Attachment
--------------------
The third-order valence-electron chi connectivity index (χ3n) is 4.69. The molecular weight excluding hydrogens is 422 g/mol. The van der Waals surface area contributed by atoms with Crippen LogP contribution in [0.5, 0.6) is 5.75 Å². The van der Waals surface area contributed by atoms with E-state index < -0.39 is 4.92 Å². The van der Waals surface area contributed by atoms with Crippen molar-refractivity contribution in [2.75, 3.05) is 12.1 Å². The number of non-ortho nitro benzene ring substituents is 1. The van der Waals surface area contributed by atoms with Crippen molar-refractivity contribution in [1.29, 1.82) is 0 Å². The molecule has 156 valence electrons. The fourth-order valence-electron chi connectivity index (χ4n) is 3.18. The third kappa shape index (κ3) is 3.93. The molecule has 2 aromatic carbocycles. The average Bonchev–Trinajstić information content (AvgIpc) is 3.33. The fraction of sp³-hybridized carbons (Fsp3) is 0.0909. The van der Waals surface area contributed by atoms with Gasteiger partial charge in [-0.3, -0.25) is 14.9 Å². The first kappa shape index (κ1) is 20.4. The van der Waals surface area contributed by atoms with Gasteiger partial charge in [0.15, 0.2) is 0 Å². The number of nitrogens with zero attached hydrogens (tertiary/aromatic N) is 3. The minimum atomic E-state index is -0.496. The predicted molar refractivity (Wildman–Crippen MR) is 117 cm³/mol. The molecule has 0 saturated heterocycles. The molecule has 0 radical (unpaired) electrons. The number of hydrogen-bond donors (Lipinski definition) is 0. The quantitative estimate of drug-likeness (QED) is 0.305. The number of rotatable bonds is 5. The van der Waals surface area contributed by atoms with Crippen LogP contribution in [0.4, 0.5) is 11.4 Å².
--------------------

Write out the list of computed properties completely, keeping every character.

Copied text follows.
The third-order valence-electron chi connectivity index (χ3n) is 4.69. The molecular weight excluding hydrogens is 422 g/mol. The van der Waals surface area contributed by atoms with Crippen LogP contribution in [0.5, 0.6) is 5.75 Å². The van der Waals surface area contributed by atoms with E-state index < -0.39 is 4.92 Å². The van der Waals surface area contributed by atoms with Crippen molar-refractivity contribution in [2.75, 3.05) is 12.1 Å². The number of non-ortho nitro benzene ring substituents is 1. The van der Waals surface area contributed by atoms with Crippen molar-refractivity contribution in [1.29, 1.82) is 0 Å². The molecule has 156 valence electrons. The fourth-order valence-electron chi connectivity index (χ4n) is 3.18. The third kappa shape index (κ3) is 3.93. The molecule has 2 aromatic carbocycles. The average Bonchev–Trinajstić information content (AvgIpc) is 3.33. The fraction of sp³-hybridized carbons (Fsp3) is 0.0909. The van der Waals surface area contributed by atoms with Gasteiger partial charge in [-0.3, -0.25) is 14.9 Å². The first kappa shape index (κ1) is 20.4. The van der Waals surface area contributed by atoms with Gasteiger partial charge in [0.15, 0.2) is 0 Å². The number of nitrogens with zero attached hydrogens (tertiary/aromatic N) is 3. The minimum atomic E-state index is -0.496. The predicted molar refractivity (Wildman–Crippen MR) is 117 cm³/mol. The molecule has 0 saturated heterocycles. The molecule has 0 radical (unpaired) electrons. The number of hydrogen-bond donors (Lipinski definition) is 0. The quantitative estimate of drug-likeness (QED) is 0.305. The number of rotatable bonds is 5. The van der Waals surface area contributed by atoms with Crippen LogP contribution in [0.4, 0.5) is 11.4 Å².